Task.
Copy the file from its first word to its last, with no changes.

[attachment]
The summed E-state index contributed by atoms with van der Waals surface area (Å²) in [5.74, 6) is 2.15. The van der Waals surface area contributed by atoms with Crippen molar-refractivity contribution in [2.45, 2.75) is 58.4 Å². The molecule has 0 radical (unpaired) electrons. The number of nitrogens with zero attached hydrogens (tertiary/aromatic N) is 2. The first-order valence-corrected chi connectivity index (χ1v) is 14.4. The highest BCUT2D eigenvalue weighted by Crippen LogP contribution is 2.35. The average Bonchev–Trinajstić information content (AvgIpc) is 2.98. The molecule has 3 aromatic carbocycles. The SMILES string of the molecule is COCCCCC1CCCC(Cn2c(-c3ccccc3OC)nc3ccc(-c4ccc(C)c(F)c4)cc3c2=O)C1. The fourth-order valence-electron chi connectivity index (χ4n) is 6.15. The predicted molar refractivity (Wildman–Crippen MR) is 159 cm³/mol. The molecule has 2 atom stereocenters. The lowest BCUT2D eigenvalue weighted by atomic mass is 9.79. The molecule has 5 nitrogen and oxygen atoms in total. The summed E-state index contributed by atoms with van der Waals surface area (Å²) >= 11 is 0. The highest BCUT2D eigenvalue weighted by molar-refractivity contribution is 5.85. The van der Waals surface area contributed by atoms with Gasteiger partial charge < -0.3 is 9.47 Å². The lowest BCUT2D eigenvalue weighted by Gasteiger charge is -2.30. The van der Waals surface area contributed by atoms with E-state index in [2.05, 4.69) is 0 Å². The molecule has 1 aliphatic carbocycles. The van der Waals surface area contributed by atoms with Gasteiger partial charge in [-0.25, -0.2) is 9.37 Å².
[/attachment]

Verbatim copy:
The summed E-state index contributed by atoms with van der Waals surface area (Å²) in [5.74, 6) is 2.15. The van der Waals surface area contributed by atoms with Crippen molar-refractivity contribution in [2.45, 2.75) is 58.4 Å². The molecule has 0 radical (unpaired) electrons. The number of nitrogens with zero attached hydrogens (tertiary/aromatic N) is 2. The first-order valence-corrected chi connectivity index (χ1v) is 14.4. The highest BCUT2D eigenvalue weighted by Crippen LogP contribution is 2.35. The average Bonchev–Trinajstić information content (AvgIpc) is 2.98. The molecule has 3 aromatic carbocycles. The SMILES string of the molecule is COCCCCC1CCCC(Cn2c(-c3ccccc3OC)nc3ccc(-c4ccc(C)c(F)c4)cc3c2=O)C1. The fourth-order valence-electron chi connectivity index (χ4n) is 6.15. The predicted molar refractivity (Wildman–Crippen MR) is 159 cm³/mol. The molecule has 2 atom stereocenters. The lowest BCUT2D eigenvalue weighted by atomic mass is 9.79. The molecule has 5 nitrogen and oxygen atoms in total. The summed E-state index contributed by atoms with van der Waals surface area (Å²) >= 11 is 0. The highest BCUT2D eigenvalue weighted by molar-refractivity contribution is 5.85. The van der Waals surface area contributed by atoms with Gasteiger partial charge < -0.3 is 9.47 Å². The lowest BCUT2D eigenvalue weighted by Gasteiger charge is -2.30. The van der Waals surface area contributed by atoms with E-state index in [2.05, 4.69) is 0 Å². The molecule has 1 aliphatic carbocycles. The van der Waals surface area contributed by atoms with Gasteiger partial charge in [-0.25, -0.2) is 9.37 Å².